Big Pharma Supports the Troops

Indeed, by the outbreak of World War II large drug companies such as Merck and Parke, Davis & Company were considered essential players in the process of scientific drug development – but, still, one had to be careful to make sure that such companies were acting ethically and did not succumb to the temptation to exaggerate their claims or otherwise distort the scientific process. This type of modestly suspicious attitude continued to characterize orthodox medicine’s response to the drug industry through the post-World War II era. Today, despite the widespread acceptance of industry funding and the assumed centrality of the industry in the nation’s system of health-care, the tradition of suspicion continues among elite orthodox physicians.

Clearly, I have only begun to sketch out a few strands of the story I am trying to tell here. There is a tremendous amount of work to be done tracing the history and significance of pharmaceutical suspicion. This is, I think, an important topic for scholars to start working on – distrust in pharmaceutical knowledge plays a tremendously significant role in how we think about health and debility, medical care, and medical authority. It shapes everything from the way we regulate the industry, to how we design and implement public health initiatives, to how we think about and treat diseases such as depression and ADHD. Indeed, it shapes the choices that we make about what we put in our bodies on an almost daily level – do I really want to take that drug my doctor prescribed, I ask myself, and will it actually help me feel better? Why does this pill cost so much money? Are there side effects nobody is telling me about? We cannot escape such questions when we think about and consume drugs. Pharmaceutical suspicion is part of who we are, and – just as with other aspects of ourselves – it is something that we need to understand and explore from a historical perspective if we are to make sense of the world in which we find ourselves.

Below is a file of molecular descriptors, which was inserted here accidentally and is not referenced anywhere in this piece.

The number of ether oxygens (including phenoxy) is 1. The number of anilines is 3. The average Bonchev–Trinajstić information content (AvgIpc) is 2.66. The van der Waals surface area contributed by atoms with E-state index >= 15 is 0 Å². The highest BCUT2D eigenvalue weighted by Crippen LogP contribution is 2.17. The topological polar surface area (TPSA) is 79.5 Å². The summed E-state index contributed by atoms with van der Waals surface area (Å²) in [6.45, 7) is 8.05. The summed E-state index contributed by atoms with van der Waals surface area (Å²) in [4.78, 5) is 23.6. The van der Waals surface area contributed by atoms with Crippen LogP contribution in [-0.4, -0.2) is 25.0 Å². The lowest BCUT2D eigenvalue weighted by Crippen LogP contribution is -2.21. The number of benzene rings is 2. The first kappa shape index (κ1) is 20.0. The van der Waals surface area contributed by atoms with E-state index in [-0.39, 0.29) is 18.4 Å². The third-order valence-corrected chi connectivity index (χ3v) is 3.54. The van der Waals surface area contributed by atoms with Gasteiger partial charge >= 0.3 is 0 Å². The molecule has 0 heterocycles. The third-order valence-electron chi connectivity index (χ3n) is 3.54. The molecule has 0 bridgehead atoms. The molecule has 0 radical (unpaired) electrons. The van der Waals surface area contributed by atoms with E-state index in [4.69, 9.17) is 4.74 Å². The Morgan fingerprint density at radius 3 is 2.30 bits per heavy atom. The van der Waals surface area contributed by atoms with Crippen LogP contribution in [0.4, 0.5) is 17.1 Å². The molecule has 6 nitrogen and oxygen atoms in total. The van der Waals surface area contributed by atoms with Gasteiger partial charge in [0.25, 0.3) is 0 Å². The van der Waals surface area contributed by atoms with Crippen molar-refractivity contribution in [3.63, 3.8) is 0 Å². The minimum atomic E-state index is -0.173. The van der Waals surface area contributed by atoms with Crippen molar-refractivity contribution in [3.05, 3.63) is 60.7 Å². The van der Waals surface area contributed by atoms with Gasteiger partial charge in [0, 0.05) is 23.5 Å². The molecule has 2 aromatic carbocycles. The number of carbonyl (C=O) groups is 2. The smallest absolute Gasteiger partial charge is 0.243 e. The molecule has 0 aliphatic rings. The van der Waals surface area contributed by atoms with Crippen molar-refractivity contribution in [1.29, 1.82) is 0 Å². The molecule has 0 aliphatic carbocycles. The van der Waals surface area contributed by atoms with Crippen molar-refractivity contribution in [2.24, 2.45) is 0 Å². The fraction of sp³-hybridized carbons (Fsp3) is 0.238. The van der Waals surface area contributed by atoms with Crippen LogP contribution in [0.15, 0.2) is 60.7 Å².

We are the Pharmeceutically Suspicious

So… time to get back to work. Comments and observations are, as always, appreciated.

5 thoughts on “Pharmaceutical Suspicion

  1. Several years ago, the head of Schering-Plough stated (testified?) that pharmaceuticals worked for 30 percent of those for whom they were prescribed.

    This means that 70 percent got no benefit, just the side effects.

    —GAinNY

  2. Joe, a fascinating piece. I’m headed off for a conference of my own, so this short response will have to suffice for now. My question: how much of the suspicion you see is rooted in concern for the behavior of corporate America more generally, and how much of it is a drugs-specific concern for the particular impact of dosing oneself with powerful medicines? In my work, I’ve generally regarded the suspicion, which I also see, as part and parcel with the former–part of a larger movement aimed at consumer protection, and which took as a given that the corporate pursuit of profit maximization would always come at the expense of the consumer, unless controlled in some sort of meaningful way by government regulation. I guess this leads to two additional questions. First, if it IS the former, to what extent does this movement predate the “pure food and drugs” moment that we associate with progressivism? Second, if it does predate this movement, to what extent is this NOT a story of drug regulation, but consumer response and behavior. In other words, consumer suspicion has, for historians, often been interesting only to the extent that it provides impetus for new regulatory developments. Is there a distinct story to be told here that focuses on consumers?